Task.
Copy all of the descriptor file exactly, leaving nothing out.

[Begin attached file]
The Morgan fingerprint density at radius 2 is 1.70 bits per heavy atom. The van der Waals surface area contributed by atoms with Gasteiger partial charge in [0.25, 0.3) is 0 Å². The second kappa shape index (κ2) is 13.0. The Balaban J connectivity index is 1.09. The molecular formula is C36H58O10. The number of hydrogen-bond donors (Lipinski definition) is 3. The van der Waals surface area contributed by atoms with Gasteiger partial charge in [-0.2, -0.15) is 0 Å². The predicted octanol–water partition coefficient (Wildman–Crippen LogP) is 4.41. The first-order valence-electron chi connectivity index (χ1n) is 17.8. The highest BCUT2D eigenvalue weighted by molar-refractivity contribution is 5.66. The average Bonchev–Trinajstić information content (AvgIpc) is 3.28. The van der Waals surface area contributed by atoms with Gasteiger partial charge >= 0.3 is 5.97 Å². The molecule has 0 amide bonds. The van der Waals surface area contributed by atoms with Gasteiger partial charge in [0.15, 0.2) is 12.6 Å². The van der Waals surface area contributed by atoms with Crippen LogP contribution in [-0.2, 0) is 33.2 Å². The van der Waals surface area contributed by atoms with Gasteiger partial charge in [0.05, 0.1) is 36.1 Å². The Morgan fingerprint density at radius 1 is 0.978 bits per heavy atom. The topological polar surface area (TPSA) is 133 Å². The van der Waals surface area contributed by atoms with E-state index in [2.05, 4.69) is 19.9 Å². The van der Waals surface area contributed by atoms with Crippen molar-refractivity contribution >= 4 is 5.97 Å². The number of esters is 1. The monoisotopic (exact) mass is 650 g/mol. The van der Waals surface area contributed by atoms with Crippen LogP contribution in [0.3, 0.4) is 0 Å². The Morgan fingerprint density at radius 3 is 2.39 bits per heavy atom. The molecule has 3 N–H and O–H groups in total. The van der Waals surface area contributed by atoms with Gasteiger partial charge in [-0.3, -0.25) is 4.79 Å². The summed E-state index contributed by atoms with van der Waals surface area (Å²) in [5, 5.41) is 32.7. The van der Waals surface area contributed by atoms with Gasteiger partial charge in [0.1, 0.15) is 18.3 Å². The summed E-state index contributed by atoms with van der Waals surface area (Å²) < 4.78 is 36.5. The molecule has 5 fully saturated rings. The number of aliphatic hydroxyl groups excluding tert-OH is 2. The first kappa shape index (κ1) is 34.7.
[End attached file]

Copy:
The Morgan fingerprint density at radius 2 is 1.70 bits per heavy atom. The van der Waals surface area contributed by atoms with Gasteiger partial charge in [0.25, 0.3) is 0 Å². The second kappa shape index (κ2) is 13.0. The Balaban J connectivity index is 1.09. The molecular formula is C36H58O10. The number of hydrogen-bond donors (Lipinski definition) is 3. The van der Waals surface area contributed by atoms with Gasteiger partial charge in [-0.2, -0.15) is 0 Å². The predicted octanol–water partition coefficient (Wildman–Crippen LogP) is 4.41. The first-order valence-electron chi connectivity index (χ1n) is 17.8. The highest BCUT2D eigenvalue weighted by molar-refractivity contribution is 5.66. The average Bonchev–Trinajstić information content (AvgIpc) is 3.28. The van der Waals surface area contributed by atoms with Gasteiger partial charge >= 0.3 is 5.97 Å². The molecule has 0 amide bonds. The van der Waals surface area contributed by atoms with Gasteiger partial charge in [0.15, 0.2) is 12.6 Å². The van der Waals surface area contributed by atoms with Crippen LogP contribution in [-0.2, 0) is 33.2 Å². The van der Waals surface area contributed by atoms with Gasteiger partial charge in [0.05, 0.1) is 36.1 Å². The Morgan fingerprint density at radius 1 is 0.978 bits per heavy atom. The topological polar surface area (TPSA) is 133 Å². The van der Waals surface area contributed by atoms with E-state index in [2.05, 4.69) is 19.9 Å². The van der Waals surface area contributed by atoms with Crippen molar-refractivity contribution >= 4 is 5.97 Å². The number of esters is 1. The monoisotopic (exact) mass is 650 g/mol. The van der Waals surface area contributed by atoms with Crippen LogP contribution in [0.3, 0.4) is 0 Å². The Morgan fingerprint density at radius 3 is 2.39 bits per heavy atom. The molecule has 3 N–H and O–H groups in total. The van der Waals surface area contributed by atoms with Gasteiger partial charge in [-0.3, -0.25) is 4.79 Å². The summed E-state index contributed by atoms with van der Waals surface area (Å²) in [5, 5.41) is 32.7. The van der Waals surface area contributed by atoms with Gasteiger partial charge in [0.1, 0.15) is 18.3 Å². The summed E-state index contributed by atoms with van der Waals surface area (Å²) < 4.78 is 36.5. The molecule has 5 fully saturated rings. The number of aliphatic hydroxyl groups excluding tert-OH is 2. The first kappa shape index (κ1) is 34.7.